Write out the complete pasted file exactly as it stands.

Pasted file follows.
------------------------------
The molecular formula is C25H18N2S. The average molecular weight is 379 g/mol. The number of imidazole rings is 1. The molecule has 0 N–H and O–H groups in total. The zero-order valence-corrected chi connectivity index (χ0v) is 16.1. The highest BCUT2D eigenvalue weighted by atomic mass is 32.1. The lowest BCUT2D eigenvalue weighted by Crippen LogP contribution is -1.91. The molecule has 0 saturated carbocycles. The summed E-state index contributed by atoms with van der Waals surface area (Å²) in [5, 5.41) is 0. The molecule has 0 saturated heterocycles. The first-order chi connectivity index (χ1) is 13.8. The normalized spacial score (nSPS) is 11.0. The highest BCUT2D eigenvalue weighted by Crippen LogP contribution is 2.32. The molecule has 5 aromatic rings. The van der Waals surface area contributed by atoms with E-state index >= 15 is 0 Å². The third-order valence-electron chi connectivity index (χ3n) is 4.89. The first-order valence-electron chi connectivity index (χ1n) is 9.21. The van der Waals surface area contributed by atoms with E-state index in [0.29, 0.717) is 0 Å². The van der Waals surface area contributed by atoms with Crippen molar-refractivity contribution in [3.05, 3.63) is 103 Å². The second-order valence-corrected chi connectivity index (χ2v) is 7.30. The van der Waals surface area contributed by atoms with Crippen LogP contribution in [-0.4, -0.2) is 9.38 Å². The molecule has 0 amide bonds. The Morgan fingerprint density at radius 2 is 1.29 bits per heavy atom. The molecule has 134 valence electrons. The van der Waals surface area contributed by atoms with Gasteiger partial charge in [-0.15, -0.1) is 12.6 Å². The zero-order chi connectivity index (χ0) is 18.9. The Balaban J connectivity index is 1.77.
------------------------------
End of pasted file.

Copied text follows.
The molecular formula is C25H18N2S. The average molecular weight is 379 g/mol. The number of imidazole rings is 1. The molecule has 0 N–H and O–H groups in total. The zero-order valence-corrected chi connectivity index (χ0v) is 16.1. The highest BCUT2D eigenvalue weighted by atomic mass is 32.1. The lowest BCUT2D eigenvalue weighted by Crippen LogP contribution is -1.91. The molecule has 0 saturated carbocycles. The summed E-state index contributed by atoms with van der Waals surface area (Å²) in [5, 5.41) is 0. The molecule has 0 saturated heterocycles. The first-order chi connectivity index (χ1) is 13.8. The normalized spacial score (nSPS) is 11.0. The highest BCUT2D eigenvalue weighted by Crippen LogP contribution is 2.32. The molecule has 5 aromatic rings. The van der Waals surface area contributed by atoms with E-state index >= 15 is 0 Å². The third-order valence-electron chi connectivity index (χ3n) is 4.89. The first-order valence-electron chi connectivity index (χ1n) is 9.21. The van der Waals surface area contributed by atoms with E-state index in [0.29, 0.717) is 0 Å². The van der Waals surface area contributed by atoms with Crippen molar-refractivity contribution in [3.05, 3.63) is 103 Å². The second-order valence-corrected chi connectivity index (χ2v) is 7.30. The van der Waals surface area contributed by atoms with Crippen LogP contribution in [-0.4, -0.2) is 9.38 Å². The molecule has 0 amide bonds. The Morgan fingerprint density at radius 2 is 1.29 bits per heavy atom. The molecule has 134 valence electrons. The van der Waals surface area contributed by atoms with Gasteiger partial charge in [-0.15, -0.1) is 12.6 Å². The zero-order chi connectivity index (χ0) is 18.9. The Balaban J connectivity index is 1.77.